The Securitisation and Reconstruction of Financial Assets and Enforcement of Security Interest Act, 2002 (SARFAESI) empowers Banks / Financial Institutions to recover their non-performing assets without the intervention of the Court. The Act provides three alternative methods for recovery of non-performing assets, namely: –

  • Securitisation
  • Asset Reconstruction
  • Enforcement of Security without the intervention of the Court

The provisions of this Act are applicable only for NPA loans with outstanding above Rs. 1.00 lac. NPA loan accounts where the amount is less than 20% of the principal and interest are not eligible to be dealt with under this Act.

Non-performing assets should be backed by securities charged to the Bank by way of hypothecation or mortgage or assignment. Security Interest by way of Lien, pledge, hire purchase and lease not liable for attachment under sec.60 of CPC, are not covered under this Act

The Act empowers the Bank:

  • To issue demand notice to the defaulting borrower and guarantor, calling upon them to discharge their dues in full within 60 days from the date of the notice.
  • To give notice to any person who has acquired any of the secured assets from the borrower to surrender the same to the Bank.
  • To ask any debtor of the borrower to pay any sum due or becoming due to the borrower.
  • Any Security Interest created over Agricultural Land cannot be proceeded with

If on receipt of demand notice, the borrower makes any representation or raises any objection, Authorised Officer shall consider such representation or objection carefully and if he comes to the conclusion that such representation or objection is not acceptable or tenable, he shall communicate the reasons for non acceptance WITHIN ONE WEEK of receipt of such representation or objection.

A borrower/guarantor aggrieved by the action of the Bank can file an appeal with DRT and then with DRAT, but not with any civil court. The borrower/guarantor has to deposit 50% of the dues before an appeal with DRAT.

If the borrower fails to comply with the notice, the Bank may take recourse to one or more of the following measures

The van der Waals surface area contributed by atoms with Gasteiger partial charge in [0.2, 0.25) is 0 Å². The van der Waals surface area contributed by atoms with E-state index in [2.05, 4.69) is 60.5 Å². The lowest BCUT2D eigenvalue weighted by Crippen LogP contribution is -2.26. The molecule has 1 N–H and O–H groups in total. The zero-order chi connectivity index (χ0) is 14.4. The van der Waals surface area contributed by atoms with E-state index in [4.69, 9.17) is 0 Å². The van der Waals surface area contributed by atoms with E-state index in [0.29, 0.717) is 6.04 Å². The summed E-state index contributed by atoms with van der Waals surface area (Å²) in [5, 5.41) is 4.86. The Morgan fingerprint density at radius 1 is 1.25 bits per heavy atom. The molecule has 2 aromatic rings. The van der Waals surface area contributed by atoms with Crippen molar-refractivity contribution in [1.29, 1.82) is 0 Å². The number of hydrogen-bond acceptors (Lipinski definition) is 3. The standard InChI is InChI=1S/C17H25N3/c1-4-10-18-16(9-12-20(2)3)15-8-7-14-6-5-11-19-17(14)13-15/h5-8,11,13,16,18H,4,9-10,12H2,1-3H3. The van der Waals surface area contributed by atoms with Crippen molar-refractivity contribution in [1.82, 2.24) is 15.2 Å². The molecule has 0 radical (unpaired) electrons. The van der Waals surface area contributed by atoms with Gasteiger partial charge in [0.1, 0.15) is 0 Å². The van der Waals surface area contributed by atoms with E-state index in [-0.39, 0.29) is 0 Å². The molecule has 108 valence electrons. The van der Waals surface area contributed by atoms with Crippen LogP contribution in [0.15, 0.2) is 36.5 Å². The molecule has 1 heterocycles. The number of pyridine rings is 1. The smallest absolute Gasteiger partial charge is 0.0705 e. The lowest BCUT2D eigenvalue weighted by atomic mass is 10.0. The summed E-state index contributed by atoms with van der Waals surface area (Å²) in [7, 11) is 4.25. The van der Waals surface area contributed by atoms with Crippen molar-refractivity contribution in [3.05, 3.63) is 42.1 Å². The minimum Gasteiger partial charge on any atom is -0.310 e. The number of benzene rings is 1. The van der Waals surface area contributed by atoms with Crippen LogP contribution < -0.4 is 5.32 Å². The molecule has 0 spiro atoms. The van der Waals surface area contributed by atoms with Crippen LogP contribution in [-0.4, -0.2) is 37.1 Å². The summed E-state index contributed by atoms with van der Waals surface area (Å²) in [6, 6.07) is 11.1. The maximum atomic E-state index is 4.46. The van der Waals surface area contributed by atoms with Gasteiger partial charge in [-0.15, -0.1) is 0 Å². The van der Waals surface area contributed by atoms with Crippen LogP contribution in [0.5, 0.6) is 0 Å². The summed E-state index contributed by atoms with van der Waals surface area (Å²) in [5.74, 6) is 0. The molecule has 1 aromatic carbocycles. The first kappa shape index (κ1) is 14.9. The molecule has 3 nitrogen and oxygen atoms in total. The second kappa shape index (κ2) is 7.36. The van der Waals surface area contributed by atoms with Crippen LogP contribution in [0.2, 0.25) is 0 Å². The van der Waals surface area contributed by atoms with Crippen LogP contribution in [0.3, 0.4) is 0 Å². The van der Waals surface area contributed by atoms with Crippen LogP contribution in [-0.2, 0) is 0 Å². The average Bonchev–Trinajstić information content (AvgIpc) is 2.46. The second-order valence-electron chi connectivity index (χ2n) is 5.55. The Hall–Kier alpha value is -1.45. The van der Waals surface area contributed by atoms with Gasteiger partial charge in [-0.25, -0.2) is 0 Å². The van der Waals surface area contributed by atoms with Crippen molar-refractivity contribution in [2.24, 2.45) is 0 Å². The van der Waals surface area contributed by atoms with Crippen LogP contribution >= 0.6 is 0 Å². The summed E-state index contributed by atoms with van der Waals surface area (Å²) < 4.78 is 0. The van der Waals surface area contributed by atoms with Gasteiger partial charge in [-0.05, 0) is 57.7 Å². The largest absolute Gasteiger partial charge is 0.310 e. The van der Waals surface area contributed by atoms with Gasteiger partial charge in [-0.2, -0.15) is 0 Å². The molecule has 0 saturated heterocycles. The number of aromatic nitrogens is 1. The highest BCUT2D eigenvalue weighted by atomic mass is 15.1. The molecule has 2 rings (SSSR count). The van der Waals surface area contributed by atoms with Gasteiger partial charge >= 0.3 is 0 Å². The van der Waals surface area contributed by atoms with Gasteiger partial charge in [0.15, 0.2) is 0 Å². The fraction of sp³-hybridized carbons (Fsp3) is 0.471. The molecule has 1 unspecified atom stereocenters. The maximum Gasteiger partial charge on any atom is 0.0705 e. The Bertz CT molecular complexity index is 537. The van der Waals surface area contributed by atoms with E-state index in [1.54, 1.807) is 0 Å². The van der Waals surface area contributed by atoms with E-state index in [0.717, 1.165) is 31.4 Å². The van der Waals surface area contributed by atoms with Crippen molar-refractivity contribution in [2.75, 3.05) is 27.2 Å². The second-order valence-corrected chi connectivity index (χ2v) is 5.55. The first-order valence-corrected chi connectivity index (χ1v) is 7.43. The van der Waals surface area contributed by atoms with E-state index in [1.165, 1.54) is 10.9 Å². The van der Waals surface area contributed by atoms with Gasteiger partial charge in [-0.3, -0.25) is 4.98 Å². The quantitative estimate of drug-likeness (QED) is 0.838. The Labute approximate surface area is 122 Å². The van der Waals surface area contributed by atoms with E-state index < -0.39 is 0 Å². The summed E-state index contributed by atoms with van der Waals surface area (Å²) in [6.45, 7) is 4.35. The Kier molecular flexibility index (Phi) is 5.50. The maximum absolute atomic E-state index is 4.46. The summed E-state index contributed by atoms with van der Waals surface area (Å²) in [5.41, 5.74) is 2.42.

• Take possession of the security
  • Sale or lease or assign the right over the security
  • Manage the same or appoint any person to manage the same


With an aim to provide a structured platform to the Banking sector for managing its mounting NPA stocks and keep pace with international financial institutions, the Securitisation and Reconstruction of Financial Assets and Enforcement of Security Interest (SARFAESI) Act was put in place to allow banks and FIs to take possession of securities and sell them. As stated in the Act, it has “enabled banks and FIs to realise long-term assets, manage problems of liquidity, asset-liability mismatches and improve recovery by taking possession of securities, sell them and reduce non performing assets (NPAs) by adopting measures for recovery or reconstruction.” Prior to the Act, the legal framework relating to commercial transactions lagged behind the rapidly changing commercial practices and financial sector reforms, which led to slow recovery of defaulting loans and mounting levels of NPAs of banks and financial institutions.

The SARFAESI Act has been largely perceived as facilitating asset recovery and reconstruction. Since Independence, the Government has adopted several ad-hoc measures to tackle sickness among financial institutions, foremost through nationalisation of banks and relief measures. Over the course of time, the Government has put in place various mechanisms for cleaning the banking system from the menace of NPAs and revival of a healthy financial and banking sector. Some of the notable measures in this regard include

  • Sick Industrial Companies (Special Provisions) Act, 1985 or SICA: To examine and recommend remedy for high industrial sickness in the eighties, the Tiwari committee was set up by the Government. It was to suggest a comprehensive legislation to deal with the problem of industrial sickness. The committee suggested the need for special legislation for speedy revival of sick units or winding up of unviable ones and setting up of quasi-judicial body namely; Board for Industrial and Financial Reconstruction (BIFR) and The Appellate Authority for Industrial and Financial Reconstruction (AAIRFR) and their benches. Thus in 1985, the SICA came into existence and BIFR started functioning from 1987